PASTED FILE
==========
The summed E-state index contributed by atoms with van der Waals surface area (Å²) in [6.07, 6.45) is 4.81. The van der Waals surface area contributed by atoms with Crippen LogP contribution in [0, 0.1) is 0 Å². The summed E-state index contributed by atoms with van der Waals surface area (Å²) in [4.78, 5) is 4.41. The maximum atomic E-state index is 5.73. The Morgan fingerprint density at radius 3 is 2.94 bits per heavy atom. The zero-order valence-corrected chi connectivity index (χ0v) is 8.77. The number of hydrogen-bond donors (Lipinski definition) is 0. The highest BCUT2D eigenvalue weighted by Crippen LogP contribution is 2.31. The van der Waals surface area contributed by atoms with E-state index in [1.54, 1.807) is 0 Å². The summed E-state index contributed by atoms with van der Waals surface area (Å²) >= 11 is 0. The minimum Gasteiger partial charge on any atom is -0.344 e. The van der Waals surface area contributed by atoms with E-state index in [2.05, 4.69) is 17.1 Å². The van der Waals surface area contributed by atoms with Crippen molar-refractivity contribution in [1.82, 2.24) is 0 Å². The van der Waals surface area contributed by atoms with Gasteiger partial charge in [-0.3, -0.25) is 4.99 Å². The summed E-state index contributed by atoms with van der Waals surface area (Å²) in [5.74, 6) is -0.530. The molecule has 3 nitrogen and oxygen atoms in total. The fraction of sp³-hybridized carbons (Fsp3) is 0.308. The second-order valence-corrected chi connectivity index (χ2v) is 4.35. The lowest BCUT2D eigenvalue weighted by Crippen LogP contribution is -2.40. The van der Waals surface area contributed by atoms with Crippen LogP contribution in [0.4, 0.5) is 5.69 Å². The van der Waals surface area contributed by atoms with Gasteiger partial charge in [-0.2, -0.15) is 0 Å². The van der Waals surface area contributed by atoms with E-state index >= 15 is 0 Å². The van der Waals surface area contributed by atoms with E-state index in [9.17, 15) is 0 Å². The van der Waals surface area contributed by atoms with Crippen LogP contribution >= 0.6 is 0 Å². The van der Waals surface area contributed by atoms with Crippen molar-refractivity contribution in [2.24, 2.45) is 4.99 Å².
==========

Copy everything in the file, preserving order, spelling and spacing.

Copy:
The summed E-state index contributed by atoms with van der Waals surface area (Å²) in [6.07, 6.45) is 4.81. The van der Waals surface area contributed by atoms with Crippen LogP contribution in [0, 0.1) is 0 Å². The summed E-state index contributed by atoms with van der Waals surface area (Å²) in [4.78, 5) is 4.41. The maximum atomic E-state index is 5.73. The Morgan fingerprint density at radius 3 is 2.94 bits per heavy atom. The zero-order valence-corrected chi connectivity index (χ0v) is 8.77. The number of hydrogen-bond donors (Lipinski definition) is 0. The highest BCUT2D eigenvalue weighted by Crippen LogP contribution is 2.31. The van der Waals surface area contributed by atoms with E-state index in [1.54, 1.807) is 0 Å². The summed E-state index contributed by atoms with van der Waals surface area (Å²) >= 11 is 0. The minimum Gasteiger partial charge on any atom is -0.344 e. The van der Waals surface area contributed by atoms with E-state index in [2.05, 4.69) is 17.1 Å². The van der Waals surface area contributed by atoms with Crippen molar-refractivity contribution in [1.82, 2.24) is 0 Å². The van der Waals surface area contributed by atoms with Gasteiger partial charge in [-0.3, -0.25) is 4.99 Å². The summed E-state index contributed by atoms with van der Waals surface area (Å²) in [5.74, 6) is -0.530. The molecule has 3 nitrogen and oxygen atoms in total. The fraction of sp³-hybridized carbons (Fsp3) is 0.308. The second-order valence-corrected chi connectivity index (χ2v) is 4.35. The lowest BCUT2D eigenvalue weighted by Crippen LogP contribution is -2.40. The van der Waals surface area contributed by atoms with Crippen LogP contribution in [0.4, 0.5) is 5.69 Å². The van der Waals surface area contributed by atoms with Gasteiger partial charge in [-0.2, -0.15) is 0 Å². The van der Waals surface area contributed by atoms with E-state index >= 15 is 0 Å². The van der Waals surface area contributed by atoms with E-state index in [9.17, 15) is 0 Å². The van der Waals surface area contributed by atoms with Crippen LogP contribution >= 0.6 is 0 Å². The van der Waals surface area contributed by atoms with Crippen molar-refractivity contribution in [2.24, 2.45) is 4.99 Å².